- — 29 September, 2008 22:00
A couple of years ago when Sky TV launched the first MySky receiver and hard drive video recorder it changed the way my household watched television. It did this by eliminating the need to watch television shows “live” and we quickly learned how to “drive” the MySky box with masterful ease, skipping ads at will, eliminating the chaff and watching more of what we actually wanted to see instead of what a programme director had decided for us. If you’re new to hard drive based video recorders, let me back the truck up a little to explain.
Inside a MySky box is a hard drive churning away buffering (recording) the last 60 minutes of whatever channel you happen to have on at the time. What this means is that you can rewind up to an hour’s worth of TV to see something you missed the start of. Similarly, you can also pause whatever you’re watching, go make a cup of tea, come back to the lounge, dunk your Gingernut and start watching again without missing a frame of your favourite show. As an added bonus, you can then fast forward the same amount of time you were paused until you catch up. So right off the bat MySky changes the way you interact with your TV.
Of course, there’s more to hard drive recorders than just pausing and rewinding live TV. All that storage space offered by the internal hard drive can be filled with many hours of television ready for viewing at a time that suits you. But setting a video recorder to record a show has traditionally been one of those painful tasks that’s best avoided, even by hardened technology lovers. So how do you make proper use of all that built in storage without a degree in computer engineering? Enter the EPG. Sky’s electronic programming guide (a list of every show screening on Sky Digital for the coming week) makes picking and choosing which shows to record as simple as scrolling through a list and pushing a button. MySky will then record the show and save it for viewing at a later date and you can even tell it to automatically record a particular show whenever it screens using a feature called Series Link. Two tuners let you record two channels at once while watching something you recorded earlier (And soon the box will be firmware upgraded so you can record two channels and watch a third).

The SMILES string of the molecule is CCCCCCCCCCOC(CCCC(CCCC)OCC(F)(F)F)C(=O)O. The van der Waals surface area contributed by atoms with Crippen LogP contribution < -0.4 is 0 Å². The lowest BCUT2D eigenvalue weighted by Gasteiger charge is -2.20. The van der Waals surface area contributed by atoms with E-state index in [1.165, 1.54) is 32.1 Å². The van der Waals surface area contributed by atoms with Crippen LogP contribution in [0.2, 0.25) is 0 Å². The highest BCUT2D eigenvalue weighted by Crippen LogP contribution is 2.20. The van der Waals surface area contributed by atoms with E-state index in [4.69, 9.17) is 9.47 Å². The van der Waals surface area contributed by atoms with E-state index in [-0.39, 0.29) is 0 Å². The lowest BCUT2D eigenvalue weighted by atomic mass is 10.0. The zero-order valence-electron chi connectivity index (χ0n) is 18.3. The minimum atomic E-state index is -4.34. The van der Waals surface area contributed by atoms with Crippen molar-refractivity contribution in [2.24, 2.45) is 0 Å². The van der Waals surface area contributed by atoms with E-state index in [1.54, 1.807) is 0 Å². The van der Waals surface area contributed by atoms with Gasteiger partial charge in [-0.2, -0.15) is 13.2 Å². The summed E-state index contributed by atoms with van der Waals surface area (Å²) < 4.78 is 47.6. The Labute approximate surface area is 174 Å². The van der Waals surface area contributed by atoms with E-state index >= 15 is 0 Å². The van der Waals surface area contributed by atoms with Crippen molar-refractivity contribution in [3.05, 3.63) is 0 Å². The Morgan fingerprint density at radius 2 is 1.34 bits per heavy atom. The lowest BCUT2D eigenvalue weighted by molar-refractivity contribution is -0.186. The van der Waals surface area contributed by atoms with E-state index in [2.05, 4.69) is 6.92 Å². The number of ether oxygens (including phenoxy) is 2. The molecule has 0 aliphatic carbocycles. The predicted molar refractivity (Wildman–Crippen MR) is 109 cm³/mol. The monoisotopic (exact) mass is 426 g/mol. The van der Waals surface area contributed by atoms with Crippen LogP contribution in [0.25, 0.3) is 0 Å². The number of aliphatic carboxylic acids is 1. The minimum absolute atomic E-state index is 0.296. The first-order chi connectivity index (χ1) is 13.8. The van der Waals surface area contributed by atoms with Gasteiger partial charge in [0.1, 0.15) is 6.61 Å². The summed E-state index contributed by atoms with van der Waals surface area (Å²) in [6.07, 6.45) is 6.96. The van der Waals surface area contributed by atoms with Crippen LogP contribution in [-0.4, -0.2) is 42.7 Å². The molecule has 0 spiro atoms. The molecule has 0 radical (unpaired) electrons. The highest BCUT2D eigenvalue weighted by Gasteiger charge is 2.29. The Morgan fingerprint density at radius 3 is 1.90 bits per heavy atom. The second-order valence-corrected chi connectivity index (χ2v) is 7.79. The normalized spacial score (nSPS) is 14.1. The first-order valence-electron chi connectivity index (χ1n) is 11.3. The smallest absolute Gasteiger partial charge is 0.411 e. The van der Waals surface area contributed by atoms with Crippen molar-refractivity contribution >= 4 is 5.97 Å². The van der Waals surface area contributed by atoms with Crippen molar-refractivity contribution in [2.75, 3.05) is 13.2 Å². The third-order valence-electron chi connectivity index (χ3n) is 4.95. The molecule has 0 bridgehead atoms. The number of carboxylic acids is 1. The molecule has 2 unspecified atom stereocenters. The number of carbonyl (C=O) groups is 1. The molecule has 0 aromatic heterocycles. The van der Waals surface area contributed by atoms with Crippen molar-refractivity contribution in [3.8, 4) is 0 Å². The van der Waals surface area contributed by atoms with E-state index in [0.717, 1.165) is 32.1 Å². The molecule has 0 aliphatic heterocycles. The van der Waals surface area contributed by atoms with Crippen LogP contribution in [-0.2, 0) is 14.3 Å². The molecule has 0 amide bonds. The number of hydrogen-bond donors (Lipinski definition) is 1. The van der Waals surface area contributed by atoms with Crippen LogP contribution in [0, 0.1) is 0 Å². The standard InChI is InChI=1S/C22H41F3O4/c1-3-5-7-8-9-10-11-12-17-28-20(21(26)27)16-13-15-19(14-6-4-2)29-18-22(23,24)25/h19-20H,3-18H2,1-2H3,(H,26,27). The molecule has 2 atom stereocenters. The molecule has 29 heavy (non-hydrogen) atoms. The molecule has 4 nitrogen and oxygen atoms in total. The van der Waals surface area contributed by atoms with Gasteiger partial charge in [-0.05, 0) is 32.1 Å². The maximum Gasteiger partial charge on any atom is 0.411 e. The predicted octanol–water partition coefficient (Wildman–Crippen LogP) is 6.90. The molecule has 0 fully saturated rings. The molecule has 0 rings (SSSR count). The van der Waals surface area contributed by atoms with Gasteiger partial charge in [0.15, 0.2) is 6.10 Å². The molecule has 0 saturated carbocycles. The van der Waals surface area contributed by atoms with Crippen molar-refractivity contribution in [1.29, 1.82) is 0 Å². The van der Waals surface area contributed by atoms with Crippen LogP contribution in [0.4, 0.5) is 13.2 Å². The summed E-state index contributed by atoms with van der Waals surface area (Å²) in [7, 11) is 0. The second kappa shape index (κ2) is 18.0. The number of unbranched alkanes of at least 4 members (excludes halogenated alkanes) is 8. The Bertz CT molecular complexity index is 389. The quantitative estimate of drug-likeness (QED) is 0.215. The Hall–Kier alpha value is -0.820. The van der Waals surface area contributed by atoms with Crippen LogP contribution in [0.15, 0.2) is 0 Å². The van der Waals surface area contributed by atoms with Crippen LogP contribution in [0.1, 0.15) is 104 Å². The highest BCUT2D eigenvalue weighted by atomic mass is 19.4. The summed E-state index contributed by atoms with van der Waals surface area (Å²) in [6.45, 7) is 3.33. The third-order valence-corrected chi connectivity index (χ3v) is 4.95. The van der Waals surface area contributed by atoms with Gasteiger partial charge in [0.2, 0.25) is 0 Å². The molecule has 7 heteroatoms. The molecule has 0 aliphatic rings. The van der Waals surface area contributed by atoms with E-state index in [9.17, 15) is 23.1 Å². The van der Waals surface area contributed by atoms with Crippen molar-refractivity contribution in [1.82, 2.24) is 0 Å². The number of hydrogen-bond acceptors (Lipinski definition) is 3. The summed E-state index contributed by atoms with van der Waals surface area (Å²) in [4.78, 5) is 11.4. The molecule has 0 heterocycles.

But none of this is new. In fact, functionally, the new MySky HDi box works identically to the old one. In all my testing I couldn’t find a single major way in which this box differs from the previous one. Other than a new colour scheme, all the menus remain the same, as does the EPG layout and the banner menu that flashes up at the bottom of the screen when you change channels. This isn’t a bad thing, though, because MySky worked quickly and intuitively to begin with, and while we would have loved some advanced, TiVo-like features (our favourite would be the way in which a TiVo examines what types of shows you watch then records stuff it thinks you may like) we’re not left disgruntled with the day-to-day operation of the device.
However, what makes the new MySky HDi a must have toy isn’t necessarily found in the hardware itself. Instead, it’s the long-awaited upgrade Sky has made to its delivery platform. MySky HDi’s single most important feature is the fact it can display high definition video and output 5.1 surround sound, meaning that for the first time the visual and audio quality on offer from Sky is some of the best available. Movies on Sky’s HD channels are now approaching Blu-ray quality and have certainly surpassed DVD quality. Sport looks even better – crisp, vivid pictures will have you marvelling at previously unseen detail. If you’re anything like me you’ll find yourself watching endless hours of sport you don’t even like just because it’s in HD.
So exactly what content will you get in HD after paying $599 for the box and adding a $10 per month “HD Ticket” charge to your existing subscription? Two of Sky’s movie channels (Sky Movies and Sky Movies Greats) and two sports channels (Sky Sports 1 and 2) are now broadcasting in high definition. In addition TV3 is also broadcast in HD and Sky will eventually start broadcasting Prime in HD also. We can but hope to one day see other channels make the shift to HD – Discovery and National Geographic would be natural selections, and perhaps even ESPN.
I wondered how Sky’s HD service compared with Freeview HD so I undertook some A-B comparisons using TV3 as a benchmark. A few episodes of CSI later and I was unable to detect any discernable difference in quality between the two platforms. Both looked great.
Of course, not all content on these HD channels is actually in HD (and it’s easy to tell, especially with sport), but I found that even if you’re watching material which isn’t filmed in high definition, the picture quality across Sky Sport and Sky Movies is vastly improved over its old self by virtue of the fact all content is upscaled to 1080i or 720p (depending on which of these resolutions you have your MySky HDi box set to) and bitrates for these channels are twice as high as they used to be.
All-in-all I can report that the picture quality provided by MySky HDi is superb, as is the performance of the box as a PVR. One thing is for sure, once you’ve watched live sport in high definition, going back to non-HD content is just plain depressing.